As a ‘storyteller’ consultant, I create a Safe Space for Storytelling for governmental organisations and international development partners to connect diverse cultural, geographical, and digital communities with a focus on Education and Women’s Economic Empowerment. I conceptualized the Imlango project in Kenya, created Nina Magazine for the World Bank and So! And Oi! youth magazines. I’m currently supporting Make Trade Sweden and Pen to Print as the editor of Write On! and Write On! Extra, offering digital and print platforms for real people telling real stories. These ‘safe spaces’  bring writers from around the world together to share experience strength and hope online.

None of this is separate from my identity as an author. The cloak woven by my heritage – German, British, Canadian First Nation – is what defines me. At the heart of this is my quest for a new way of being, which I manifest by calling myself  ‘Storyteller’.

In this sandbox of our changing world, questioning and then sharing our own truths allows allow us to move beyond being defined by geography and skin colour, to a place in the world we feel truly able to occupy. If we draw on the lessons our cultural heritage has bestowed upon us, while moving into the future with the globalisation that is driving every aspect of our lives, we become stronger and will so be able to contribute to a more cohesive society.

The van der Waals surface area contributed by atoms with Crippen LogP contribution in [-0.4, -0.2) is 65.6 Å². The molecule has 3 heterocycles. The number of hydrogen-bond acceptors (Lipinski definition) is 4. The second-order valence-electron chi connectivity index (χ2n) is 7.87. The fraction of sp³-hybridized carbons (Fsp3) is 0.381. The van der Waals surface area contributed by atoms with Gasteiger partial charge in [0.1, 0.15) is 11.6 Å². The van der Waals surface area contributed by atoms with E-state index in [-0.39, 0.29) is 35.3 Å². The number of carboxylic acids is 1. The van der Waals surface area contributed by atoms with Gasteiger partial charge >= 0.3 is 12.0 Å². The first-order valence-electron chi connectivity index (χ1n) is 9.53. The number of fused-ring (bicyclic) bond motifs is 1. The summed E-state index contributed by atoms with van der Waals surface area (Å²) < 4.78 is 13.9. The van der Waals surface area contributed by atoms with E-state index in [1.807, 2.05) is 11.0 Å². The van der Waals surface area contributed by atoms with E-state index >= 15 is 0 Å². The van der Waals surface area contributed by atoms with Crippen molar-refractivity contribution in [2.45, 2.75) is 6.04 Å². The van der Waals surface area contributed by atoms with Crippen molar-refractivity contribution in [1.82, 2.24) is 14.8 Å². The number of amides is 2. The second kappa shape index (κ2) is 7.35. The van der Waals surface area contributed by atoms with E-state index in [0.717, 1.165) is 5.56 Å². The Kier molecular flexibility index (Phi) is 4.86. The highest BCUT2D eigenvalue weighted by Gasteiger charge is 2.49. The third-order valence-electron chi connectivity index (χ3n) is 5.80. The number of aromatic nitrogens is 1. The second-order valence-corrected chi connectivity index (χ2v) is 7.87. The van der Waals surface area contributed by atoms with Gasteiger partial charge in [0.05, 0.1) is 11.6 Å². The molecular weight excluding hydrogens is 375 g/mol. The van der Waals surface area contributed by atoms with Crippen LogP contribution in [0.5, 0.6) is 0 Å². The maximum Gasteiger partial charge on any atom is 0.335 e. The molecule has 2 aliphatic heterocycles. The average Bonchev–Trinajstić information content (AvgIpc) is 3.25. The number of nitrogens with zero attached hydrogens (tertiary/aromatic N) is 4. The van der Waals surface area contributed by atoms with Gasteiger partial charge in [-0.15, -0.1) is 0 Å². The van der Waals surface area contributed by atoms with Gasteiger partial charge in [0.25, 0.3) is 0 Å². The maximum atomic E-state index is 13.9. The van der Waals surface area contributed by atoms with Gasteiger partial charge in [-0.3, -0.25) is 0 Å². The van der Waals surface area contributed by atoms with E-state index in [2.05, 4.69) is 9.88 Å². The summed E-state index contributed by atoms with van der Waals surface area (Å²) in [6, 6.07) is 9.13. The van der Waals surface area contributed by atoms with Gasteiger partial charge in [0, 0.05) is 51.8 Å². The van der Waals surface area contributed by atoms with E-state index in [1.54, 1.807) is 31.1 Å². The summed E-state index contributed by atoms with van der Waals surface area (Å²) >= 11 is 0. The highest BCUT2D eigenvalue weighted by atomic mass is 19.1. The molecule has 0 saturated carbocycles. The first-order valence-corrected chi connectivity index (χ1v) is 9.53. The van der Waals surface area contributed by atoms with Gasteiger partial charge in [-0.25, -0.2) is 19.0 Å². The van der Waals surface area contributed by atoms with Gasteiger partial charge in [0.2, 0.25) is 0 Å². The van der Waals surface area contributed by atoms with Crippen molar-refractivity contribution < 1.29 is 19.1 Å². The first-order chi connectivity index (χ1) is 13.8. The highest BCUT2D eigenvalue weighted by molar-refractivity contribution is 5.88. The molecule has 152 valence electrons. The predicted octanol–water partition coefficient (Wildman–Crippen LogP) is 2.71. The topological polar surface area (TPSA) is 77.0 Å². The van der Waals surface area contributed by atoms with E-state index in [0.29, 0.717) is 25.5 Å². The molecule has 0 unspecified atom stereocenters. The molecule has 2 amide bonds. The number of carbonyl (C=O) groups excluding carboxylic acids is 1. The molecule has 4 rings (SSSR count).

What an interesting background! What are your interests outside of writing and reading?

Balance is very important to me and exercise is key to this. So running, swimming and riding  (I have a rescue horse) are very precious to me. I also love spending time with my family and friends.

Are you working on a new project?

Yes – or attempting to at least! This is a bit of the blurb.

Sisters of Storms is a fantasy adventure that combines the speculative mash-up of Erika Johansen’s Tearling Trilogy with the mythical power of Women Who Run with the Wolves by Clarissa Pinkola Estes.

Intimate in conception, yet far-reaching in thematic scope, Sisters of Storms chases us across dimensions of spirit and human experience. Eventually we stop, recognising that even in our world, the boundaries of life and death are not puzzles to be solved but mysteries to stand in awe of.

Where can readers find you?

Mother of Floods on Goodreads:

My socials:

Instagram + Twitter @madeleinefwhite

Linked in:


I’m always looking for interesting new writing to feature on Write On! You can find out how to submit your poetry, prose and even book launches in my Editor’s intro here. We collaborate with organisations such as Writers and Artists ( Bloomsbury), Wilbur and Niso Smith Foundation, Romantic Novelists association among others.